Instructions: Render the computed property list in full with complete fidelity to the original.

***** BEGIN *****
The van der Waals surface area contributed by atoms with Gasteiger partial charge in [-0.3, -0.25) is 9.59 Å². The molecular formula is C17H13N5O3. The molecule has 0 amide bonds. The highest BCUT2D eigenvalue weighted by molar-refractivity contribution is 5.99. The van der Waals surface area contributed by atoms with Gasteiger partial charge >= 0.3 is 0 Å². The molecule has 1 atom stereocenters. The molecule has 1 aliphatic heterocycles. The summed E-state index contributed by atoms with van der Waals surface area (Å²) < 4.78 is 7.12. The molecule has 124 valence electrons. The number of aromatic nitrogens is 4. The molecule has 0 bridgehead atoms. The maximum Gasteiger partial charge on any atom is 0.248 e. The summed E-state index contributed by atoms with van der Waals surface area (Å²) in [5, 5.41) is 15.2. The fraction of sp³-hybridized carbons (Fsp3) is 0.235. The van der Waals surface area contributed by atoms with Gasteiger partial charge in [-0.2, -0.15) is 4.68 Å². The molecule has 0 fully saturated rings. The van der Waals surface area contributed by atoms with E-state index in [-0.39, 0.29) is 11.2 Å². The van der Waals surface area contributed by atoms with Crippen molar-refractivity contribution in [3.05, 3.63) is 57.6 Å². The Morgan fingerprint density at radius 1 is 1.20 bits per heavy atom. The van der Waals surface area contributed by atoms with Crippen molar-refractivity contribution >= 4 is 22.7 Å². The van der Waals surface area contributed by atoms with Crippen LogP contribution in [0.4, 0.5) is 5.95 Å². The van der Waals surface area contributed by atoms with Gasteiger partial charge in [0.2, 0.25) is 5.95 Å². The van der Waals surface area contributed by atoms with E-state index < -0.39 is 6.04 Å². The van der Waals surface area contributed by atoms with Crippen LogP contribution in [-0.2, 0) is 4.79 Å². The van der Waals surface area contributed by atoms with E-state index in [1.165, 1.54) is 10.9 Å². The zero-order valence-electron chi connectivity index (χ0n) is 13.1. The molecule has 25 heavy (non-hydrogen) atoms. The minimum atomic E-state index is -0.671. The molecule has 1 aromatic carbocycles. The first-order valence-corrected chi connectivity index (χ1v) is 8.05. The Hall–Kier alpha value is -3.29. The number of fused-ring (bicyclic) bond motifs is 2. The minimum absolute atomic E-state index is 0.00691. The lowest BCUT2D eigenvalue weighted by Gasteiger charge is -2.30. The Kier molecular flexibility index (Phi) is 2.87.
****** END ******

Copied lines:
The van der Waals surface area contributed by atoms with Gasteiger partial charge in [-0.3, -0.25) is 9.59 Å². The molecular formula is C17H13N5O3. The molecule has 0 amide bonds. The highest BCUT2D eigenvalue weighted by molar-refractivity contribution is 5.99. The van der Waals surface area contributed by atoms with Gasteiger partial charge >= 0.3 is 0 Å². The molecule has 1 atom stereocenters. The molecule has 1 aliphatic heterocycles. The summed E-state index contributed by atoms with van der Waals surface area (Å²) < 4.78 is 7.12. The molecule has 124 valence electrons. The number of aromatic nitrogens is 4. The molecule has 0 bridgehead atoms. The maximum Gasteiger partial charge on any atom is 0.248 e. The summed E-state index contributed by atoms with van der Waals surface area (Å²) in [5, 5.41) is 15.2. The fraction of sp³-hybridized carbons (Fsp3) is 0.235. The van der Waals surface area contributed by atoms with Gasteiger partial charge in [-0.2, -0.15) is 4.68 Å². The molecule has 0 fully saturated rings. The van der Waals surface area contributed by atoms with E-state index in [-0.39, 0.29) is 11.2 Å². The van der Waals surface area contributed by atoms with Crippen molar-refractivity contribution in [3.05, 3.63) is 57.6 Å². The Morgan fingerprint density at radius 1 is 1.20 bits per heavy atom. The van der Waals surface area contributed by atoms with Crippen molar-refractivity contribution >= 4 is 22.7 Å². The van der Waals surface area contributed by atoms with Crippen LogP contribution in [0.4, 0.5) is 5.95 Å². The van der Waals surface area contributed by atoms with Gasteiger partial charge in [0.2, 0.25) is 5.95 Å². The van der Waals surface area contributed by atoms with E-state index < -0.39 is 6.04 Å². The van der Waals surface area contributed by atoms with Crippen LogP contribution in [-0.2, 0) is 4.79 Å². The van der Waals surface area contributed by atoms with E-state index in [1.165, 1.54) is 10.9 Å². The zero-order valence-electron chi connectivity index (χ0n) is 13.1. The molecule has 25 heavy (non-hydrogen) atoms. The minimum atomic E-state index is -0.671. The molecule has 1 aromatic carbocycles. The first-order valence-corrected chi connectivity index (χ1v) is 8.05. The Hall–Kier alpha value is -3.29. The number of fused-ring (bicyclic) bond motifs is 2. The minimum absolute atomic E-state index is 0.00691. The lowest BCUT2D eigenvalue weighted by Gasteiger charge is -2.30. The Kier molecular flexibility index (Phi) is 2.87.